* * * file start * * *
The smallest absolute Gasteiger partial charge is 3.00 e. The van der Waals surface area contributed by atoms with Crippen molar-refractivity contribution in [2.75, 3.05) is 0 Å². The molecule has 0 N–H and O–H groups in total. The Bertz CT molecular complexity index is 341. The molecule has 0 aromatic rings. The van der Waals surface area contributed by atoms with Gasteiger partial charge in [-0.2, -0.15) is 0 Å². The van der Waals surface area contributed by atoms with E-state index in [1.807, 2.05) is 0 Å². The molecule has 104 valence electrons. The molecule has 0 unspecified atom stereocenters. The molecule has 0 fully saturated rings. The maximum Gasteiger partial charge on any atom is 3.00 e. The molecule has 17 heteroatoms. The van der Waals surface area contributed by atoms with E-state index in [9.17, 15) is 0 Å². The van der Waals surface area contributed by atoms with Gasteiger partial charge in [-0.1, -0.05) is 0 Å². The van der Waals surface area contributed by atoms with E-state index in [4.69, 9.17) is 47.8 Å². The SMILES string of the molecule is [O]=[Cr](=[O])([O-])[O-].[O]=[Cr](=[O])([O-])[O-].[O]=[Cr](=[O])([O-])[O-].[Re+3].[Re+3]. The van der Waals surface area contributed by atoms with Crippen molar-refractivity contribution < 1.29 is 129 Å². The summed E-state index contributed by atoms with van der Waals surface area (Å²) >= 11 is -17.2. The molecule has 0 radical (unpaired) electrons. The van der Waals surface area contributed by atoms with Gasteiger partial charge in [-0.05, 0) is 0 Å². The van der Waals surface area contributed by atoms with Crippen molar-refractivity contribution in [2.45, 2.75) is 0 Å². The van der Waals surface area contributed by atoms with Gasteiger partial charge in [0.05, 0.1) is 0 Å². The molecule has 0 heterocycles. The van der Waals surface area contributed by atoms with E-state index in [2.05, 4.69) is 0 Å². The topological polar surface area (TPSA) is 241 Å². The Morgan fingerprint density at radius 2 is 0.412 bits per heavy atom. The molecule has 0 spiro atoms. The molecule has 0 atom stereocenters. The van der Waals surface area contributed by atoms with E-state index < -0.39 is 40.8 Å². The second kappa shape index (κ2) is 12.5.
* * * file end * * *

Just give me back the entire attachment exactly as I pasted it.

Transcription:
The smallest absolute Gasteiger partial charge is 3.00 e. The van der Waals surface area contributed by atoms with Crippen molar-refractivity contribution in [2.75, 3.05) is 0 Å². The molecule has 0 N–H and O–H groups in total. The Bertz CT molecular complexity index is 341. The molecule has 0 aromatic rings. The van der Waals surface area contributed by atoms with Gasteiger partial charge in [-0.2, -0.15) is 0 Å². The van der Waals surface area contributed by atoms with E-state index in [1.807, 2.05) is 0 Å². The molecule has 104 valence electrons. The molecule has 0 unspecified atom stereocenters. The molecule has 0 fully saturated rings. The maximum Gasteiger partial charge on any atom is 3.00 e. The molecule has 17 heteroatoms. The van der Waals surface area contributed by atoms with E-state index in [9.17, 15) is 0 Å². The van der Waals surface area contributed by atoms with Gasteiger partial charge in [-0.1, -0.05) is 0 Å². The van der Waals surface area contributed by atoms with E-state index in [4.69, 9.17) is 47.8 Å². The SMILES string of the molecule is [O]=[Cr](=[O])([O-])[O-].[O]=[Cr](=[O])([O-])[O-].[O]=[Cr](=[O])([O-])[O-].[Re+3].[Re+3]. The van der Waals surface area contributed by atoms with Crippen molar-refractivity contribution < 1.29 is 129 Å². The summed E-state index contributed by atoms with van der Waals surface area (Å²) >= 11 is -17.2. The molecule has 0 radical (unpaired) electrons. The van der Waals surface area contributed by atoms with Gasteiger partial charge in [-0.05, 0) is 0 Å². The van der Waals surface area contributed by atoms with Crippen molar-refractivity contribution in [2.45, 2.75) is 0 Å². The van der Waals surface area contributed by atoms with Gasteiger partial charge in [0.05, 0.1) is 0 Å². The molecule has 0 heterocycles. The van der Waals surface area contributed by atoms with E-state index in [2.05, 4.69) is 0 Å². The topological polar surface area (TPSA) is 241 Å². The Morgan fingerprint density at radius 2 is 0.412 bits per heavy atom. The molecule has 0 spiro atoms. The molecule has 0 atom stereocenters. The van der Waals surface area contributed by atoms with E-state index < -0.39 is 40.8 Å². The second kappa shape index (κ2) is 12.5.